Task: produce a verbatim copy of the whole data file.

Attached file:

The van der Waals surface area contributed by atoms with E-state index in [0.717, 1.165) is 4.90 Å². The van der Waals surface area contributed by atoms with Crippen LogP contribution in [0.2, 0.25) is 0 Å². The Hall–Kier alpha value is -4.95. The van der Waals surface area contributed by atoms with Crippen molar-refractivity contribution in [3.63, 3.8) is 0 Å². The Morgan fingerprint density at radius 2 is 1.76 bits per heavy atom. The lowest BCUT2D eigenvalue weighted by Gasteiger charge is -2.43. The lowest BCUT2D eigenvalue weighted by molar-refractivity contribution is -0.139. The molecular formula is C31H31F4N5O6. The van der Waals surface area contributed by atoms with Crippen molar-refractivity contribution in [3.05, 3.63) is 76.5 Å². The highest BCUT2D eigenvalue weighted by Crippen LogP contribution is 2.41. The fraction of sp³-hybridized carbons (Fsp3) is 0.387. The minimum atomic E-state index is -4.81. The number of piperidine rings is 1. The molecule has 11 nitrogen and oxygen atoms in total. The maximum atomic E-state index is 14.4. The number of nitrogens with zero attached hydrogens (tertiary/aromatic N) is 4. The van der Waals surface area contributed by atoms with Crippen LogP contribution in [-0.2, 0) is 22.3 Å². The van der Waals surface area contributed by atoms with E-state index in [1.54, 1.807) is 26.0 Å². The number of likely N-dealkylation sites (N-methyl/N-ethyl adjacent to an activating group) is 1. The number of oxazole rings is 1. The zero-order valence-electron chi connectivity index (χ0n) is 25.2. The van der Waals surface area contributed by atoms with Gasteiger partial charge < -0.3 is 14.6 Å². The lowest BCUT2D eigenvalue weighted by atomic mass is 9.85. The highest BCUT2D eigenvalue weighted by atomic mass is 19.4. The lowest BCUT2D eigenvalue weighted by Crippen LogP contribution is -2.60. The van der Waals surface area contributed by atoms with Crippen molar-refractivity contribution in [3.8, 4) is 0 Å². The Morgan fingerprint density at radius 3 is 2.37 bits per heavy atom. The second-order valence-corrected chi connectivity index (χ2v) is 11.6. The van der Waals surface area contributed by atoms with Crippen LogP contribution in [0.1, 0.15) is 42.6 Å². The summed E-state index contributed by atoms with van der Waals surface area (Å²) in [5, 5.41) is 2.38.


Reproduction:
The van der Waals surface area contributed by atoms with E-state index in [0.717, 1.165) is 4.90 Å². The van der Waals surface area contributed by atoms with Crippen LogP contribution in [0.2, 0.25) is 0 Å². The Hall–Kier alpha value is -4.95. The van der Waals surface area contributed by atoms with Crippen molar-refractivity contribution in [3.63, 3.8) is 0 Å². The Morgan fingerprint density at radius 2 is 1.76 bits per heavy atom. The lowest BCUT2D eigenvalue weighted by Gasteiger charge is -2.43. The lowest BCUT2D eigenvalue weighted by molar-refractivity contribution is -0.139. The molecular formula is C31H31F4N5O6. The van der Waals surface area contributed by atoms with Crippen molar-refractivity contribution in [3.05, 3.63) is 76.5 Å². The highest BCUT2D eigenvalue weighted by Crippen LogP contribution is 2.41. The fraction of sp³-hybridized carbons (Fsp3) is 0.387. The minimum atomic E-state index is -4.81. The number of piperidine rings is 1. The molecule has 11 nitrogen and oxygen atoms in total. The maximum atomic E-state index is 14.4. The number of nitrogens with zero attached hydrogens (tertiary/aromatic N) is 4. The van der Waals surface area contributed by atoms with Crippen LogP contribution in [-0.2, 0) is 22.3 Å². The van der Waals surface area contributed by atoms with E-state index in [1.54, 1.807) is 26.0 Å². The number of likely N-dealkylation sites (N-methyl/N-ethyl adjacent to an activating group) is 1. The number of oxazole rings is 1. The zero-order valence-electron chi connectivity index (χ0n) is 25.2. The van der Waals surface area contributed by atoms with Gasteiger partial charge < -0.3 is 14.6 Å². The lowest BCUT2D eigenvalue weighted by atomic mass is 9.85. The highest BCUT2D eigenvalue weighted by atomic mass is 19.4. The lowest BCUT2D eigenvalue weighted by Crippen LogP contribution is -2.60. The van der Waals surface area contributed by atoms with Crippen molar-refractivity contribution in [3.8, 4) is 0 Å². The Morgan fingerprint density at radius 3 is 2.37 bits per heavy atom. The second-order valence-corrected chi connectivity index (χ2v) is 11.6. The van der Waals surface area contributed by atoms with Crippen LogP contribution in [0.1, 0.15) is 42.6 Å². The summed E-state index contributed by atoms with van der Waals surface area (Å²) in [5, 5.41) is 2.38.